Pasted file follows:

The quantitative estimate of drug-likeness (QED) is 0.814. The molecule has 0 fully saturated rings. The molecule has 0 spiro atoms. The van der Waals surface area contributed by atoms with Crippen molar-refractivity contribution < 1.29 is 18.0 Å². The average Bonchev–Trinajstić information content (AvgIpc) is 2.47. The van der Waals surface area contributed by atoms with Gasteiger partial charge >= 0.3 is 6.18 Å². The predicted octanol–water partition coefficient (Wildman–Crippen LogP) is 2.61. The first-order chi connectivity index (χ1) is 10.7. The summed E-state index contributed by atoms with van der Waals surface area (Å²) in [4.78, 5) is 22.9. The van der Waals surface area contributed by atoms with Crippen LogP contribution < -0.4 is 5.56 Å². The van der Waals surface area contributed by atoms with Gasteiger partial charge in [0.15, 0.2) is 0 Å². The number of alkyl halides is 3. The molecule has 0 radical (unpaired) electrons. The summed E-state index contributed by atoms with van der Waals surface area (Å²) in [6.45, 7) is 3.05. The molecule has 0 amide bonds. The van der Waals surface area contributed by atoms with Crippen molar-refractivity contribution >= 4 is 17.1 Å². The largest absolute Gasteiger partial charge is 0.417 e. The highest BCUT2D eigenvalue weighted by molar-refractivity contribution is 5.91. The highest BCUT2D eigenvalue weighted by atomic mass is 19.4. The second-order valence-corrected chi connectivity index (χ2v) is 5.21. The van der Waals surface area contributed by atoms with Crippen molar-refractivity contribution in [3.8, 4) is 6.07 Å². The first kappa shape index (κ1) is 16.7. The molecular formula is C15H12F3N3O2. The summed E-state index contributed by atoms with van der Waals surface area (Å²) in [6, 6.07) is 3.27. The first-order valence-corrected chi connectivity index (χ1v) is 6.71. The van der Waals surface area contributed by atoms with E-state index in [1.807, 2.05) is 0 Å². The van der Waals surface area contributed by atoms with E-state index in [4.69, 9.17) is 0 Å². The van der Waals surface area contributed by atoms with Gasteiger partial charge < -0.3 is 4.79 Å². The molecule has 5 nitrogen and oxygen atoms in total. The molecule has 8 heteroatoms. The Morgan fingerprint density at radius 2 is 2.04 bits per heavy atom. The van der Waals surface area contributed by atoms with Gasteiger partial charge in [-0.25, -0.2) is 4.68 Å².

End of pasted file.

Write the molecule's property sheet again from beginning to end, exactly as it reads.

The quantitative estimate of drug-likeness (QED) is 0.814. The molecule has 0 fully saturated rings. The molecule has 0 spiro atoms. The van der Waals surface area contributed by atoms with Crippen molar-refractivity contribution < 1.29 is 18.0 Å². The average Bonchev–Trinajstić information content (AvgIpc) is 2.47. The van der Waals surface area contributed by atoms with Gasteiger partial charge >= 0.3 is 6.18 Å². The predicted octanol–water partition coefficient (Wildman–Crippen LogP) is 2.61. The first-order chi connectivity index (χ1) is 10.7. The summed E-state index contributed by atoms with van der Waals surface area (Å²) in [4.78, 5) is 22.9. The van der Waals surface area contributed by atoms with Crippen LogP contribution < -0.4 is 5.56 Å². The van der Waals surface area contributed by atoms with Gasteiger partial charge in [0.15, 0.2) is 0 Å². The number of alkyl halides is 3. The molecule has 0 radical (unpaired) electrons. The summed E-state index contributed by atoms with van der Waals surface area (Å²) in [6.45, 7) is 3.05. The molecule has 0 amide bonds. The van der Waals surface area contributed by atoms with Crippen molar-refractivity contribution >= 4 is 17.1 Å². The largest absolute Gasteiger partial charge is 0.417 e. The highest BCUT2D eigenvalue weighted by molar-refractivity contribution is 5.91. The highest BCUT2D eigenvalue weighted by atomic mass is 19.4. The second-order valence-corrected chi connectivity index (χ2v) is 5.21. The van der Waals surface area contributed by atoms with Crippen molar-refractivity contribution in [3.8, 4) is 6.07 Å². The first kappa shape index (κ1) is 16.7. The molecular formula is C15H12F3N3O2. The summed E-state index contributed by atoms with van der Waals surface area (Å²) in [6, 6.07) is 3.27. The first-order valence-corrected chi connectivity index (χ1v) is 6.71. The van der Waals surface area contributed by atoms with E-state index in [1.807, 2.05) is 0 Å². The van der Waals surface area contributed by atoms with E-state index in [4.69, 9.17) is 0 Å². The van der Waals surface area contributed by atoms with Gasteiger partial charge < -0.3 is 4.79 Å². The molecule has 5 nitrogen and oxygen atoms in total. The molecule has 8 heteroatoms. The Morgan fingerprint density at radius 2 is 2.04 bits per heavy atom. The van der Waals surface area contributed by atoms with Gasteiger partial charge in [-0.25, -0.2) is 4.68 Å².